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The Devil Below (2021) Review

The Devil Below is visual effects expert Bradley Parker’s second film as a director, his first was Chernobyl Diaries back in 2012. This time he takes us to Shookum Hills, the film’s original title, an abandoned town in Appalachia where inhabitants vanished, and the coal mines have been burning for decades. Is it a hill country Silent Hill, or something more sinister?

Paul (Will Patton, Minari, The Fourth Kind) and his son work for the Shookum Hills Mining Company. As they’re leaving, the ground opens up and something grabs the boy and drags him down. Injured, Paul can only lay there helplessly and listen to his screams. In the present day, Ariana (Alicia Sanz, Afterparty, From Dusk Till Dawn: The Series) is making final preparations for her trip. She’s a Lara Croft type guide, and she’s leading a team of scientists and researchers deep into the backwoods.

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Darren (Adan Canto, X-Men: Days of Future Past), is the leader, Shawn (Chinaza Uche, The Last Sacrifice), is the geologist and also believes that the supernatural may be involved. The other two members are the tech Terry (Jonathan Sadowski, Friday the 13th, Live Free or Die Hard) and Jamie (Zach Avery, Trespassers, You’re Not Alone) who handles security. They intend to find out what caused the disaster in Shookum Hills. The locals are very much against this idea. But they’re the least of the expedition’s problems.

After opening with a bang, Parker and screenwriters Stefan Jaworski and Eric Scherbarth slow things down a bit through the first act. We get some backstory on the official account of what happened, as well as the characters. Most interesting is Terry’s insistence that Shookum Hills is the American equivalent of the Siberian “Well to Hell”, which would certainly justify a title like The Devil Below. Thankfully, they sprinkle the odd bit of excitement in with the plot setup and character development. Unfriendly, and violent locals, a quick encounter with whatever is down there, etc. Just enough to keep the interest up until the shit hits the fan around the halfway mark.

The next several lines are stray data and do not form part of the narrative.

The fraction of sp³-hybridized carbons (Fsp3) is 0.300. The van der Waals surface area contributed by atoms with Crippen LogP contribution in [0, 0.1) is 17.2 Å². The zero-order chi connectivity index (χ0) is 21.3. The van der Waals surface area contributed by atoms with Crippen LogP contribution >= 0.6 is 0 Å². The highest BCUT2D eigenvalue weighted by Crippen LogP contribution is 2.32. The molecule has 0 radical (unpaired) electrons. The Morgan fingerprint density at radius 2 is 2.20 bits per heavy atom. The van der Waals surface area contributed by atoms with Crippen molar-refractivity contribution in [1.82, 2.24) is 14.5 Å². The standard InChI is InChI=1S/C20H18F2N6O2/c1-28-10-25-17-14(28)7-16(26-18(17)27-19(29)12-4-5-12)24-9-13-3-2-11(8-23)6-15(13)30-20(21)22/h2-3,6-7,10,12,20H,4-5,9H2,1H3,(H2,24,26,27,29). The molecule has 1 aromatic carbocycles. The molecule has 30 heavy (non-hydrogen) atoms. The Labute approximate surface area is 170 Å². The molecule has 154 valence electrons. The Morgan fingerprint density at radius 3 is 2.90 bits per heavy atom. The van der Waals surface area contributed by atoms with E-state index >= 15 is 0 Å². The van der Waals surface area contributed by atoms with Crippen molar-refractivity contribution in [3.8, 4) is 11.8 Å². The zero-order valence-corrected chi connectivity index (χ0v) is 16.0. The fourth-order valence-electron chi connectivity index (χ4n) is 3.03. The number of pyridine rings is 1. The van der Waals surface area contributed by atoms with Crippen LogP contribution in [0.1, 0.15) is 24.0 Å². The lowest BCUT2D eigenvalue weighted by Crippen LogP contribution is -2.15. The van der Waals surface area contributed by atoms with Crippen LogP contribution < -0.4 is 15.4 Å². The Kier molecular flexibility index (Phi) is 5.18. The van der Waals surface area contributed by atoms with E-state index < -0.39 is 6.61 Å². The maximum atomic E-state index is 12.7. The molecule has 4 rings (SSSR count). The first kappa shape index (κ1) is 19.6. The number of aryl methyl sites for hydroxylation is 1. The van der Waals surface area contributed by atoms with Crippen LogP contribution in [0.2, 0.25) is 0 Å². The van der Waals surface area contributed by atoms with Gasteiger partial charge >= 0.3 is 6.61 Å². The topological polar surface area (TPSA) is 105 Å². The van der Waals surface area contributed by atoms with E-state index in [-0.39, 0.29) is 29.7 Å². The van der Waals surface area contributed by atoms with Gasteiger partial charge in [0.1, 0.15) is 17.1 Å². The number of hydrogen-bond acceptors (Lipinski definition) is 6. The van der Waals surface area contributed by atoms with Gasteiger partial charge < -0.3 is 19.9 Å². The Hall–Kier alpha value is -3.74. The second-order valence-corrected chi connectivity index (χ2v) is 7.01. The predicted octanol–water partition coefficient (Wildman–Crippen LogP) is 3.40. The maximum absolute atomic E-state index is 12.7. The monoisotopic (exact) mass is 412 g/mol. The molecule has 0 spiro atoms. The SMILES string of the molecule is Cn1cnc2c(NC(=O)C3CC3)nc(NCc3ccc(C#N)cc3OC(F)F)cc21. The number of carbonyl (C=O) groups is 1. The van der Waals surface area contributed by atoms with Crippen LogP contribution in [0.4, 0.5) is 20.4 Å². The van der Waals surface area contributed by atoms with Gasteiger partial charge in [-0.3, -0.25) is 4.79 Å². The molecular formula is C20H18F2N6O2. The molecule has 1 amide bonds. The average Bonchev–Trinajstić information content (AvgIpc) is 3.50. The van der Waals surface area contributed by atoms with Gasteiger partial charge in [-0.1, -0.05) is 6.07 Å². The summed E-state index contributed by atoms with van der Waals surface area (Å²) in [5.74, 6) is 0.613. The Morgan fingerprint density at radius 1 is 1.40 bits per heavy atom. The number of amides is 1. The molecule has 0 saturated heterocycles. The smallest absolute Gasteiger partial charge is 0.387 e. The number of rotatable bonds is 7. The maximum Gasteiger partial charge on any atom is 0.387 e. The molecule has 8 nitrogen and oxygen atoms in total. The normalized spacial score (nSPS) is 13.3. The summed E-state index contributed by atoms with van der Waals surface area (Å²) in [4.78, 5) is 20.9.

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While it isn’t as interesting as another Silent Hill or even a portal to Hell, what is down there is still plenty dangerous as The Devil Below takes a turn towards films like The Descent and The Lurking Fear. It seems the mine attracted the attention of some particularly unpleasant subterranean creatures.

Obviously shot on a tight budget, The Devil Below makes excellent use of its underground locations to create a tense and claustrophobic atmosphere. It’s also a good way to keep the creatures in the shadows and just give us glimpses until near the end.

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Just what they are is never explained. They’re something like ants or termites, complete with a queen, but we never find anything else about them. Or why if the incident was covered up and the town literally erased from the map why the government didn’t send troops in to wipe them out, or at least contain them, Instead there are just some well-armed locals keeping them at bay.

Matters of logic aside though, The Devil Below is agreeably entertaining monster mayhem. There’s enough running around in the dark, fighting and even a few explosions to keep the viewer occupied. It certainly could have used a bigger budget and better suits for its creatures, but that’s par for the course with indie monster movies. And at least they used suits and not CGI, though they did use that for the Queen.

The Devil Below is available from Vertical Entertainment in select theatres as well as Video On Demand, and Digital.

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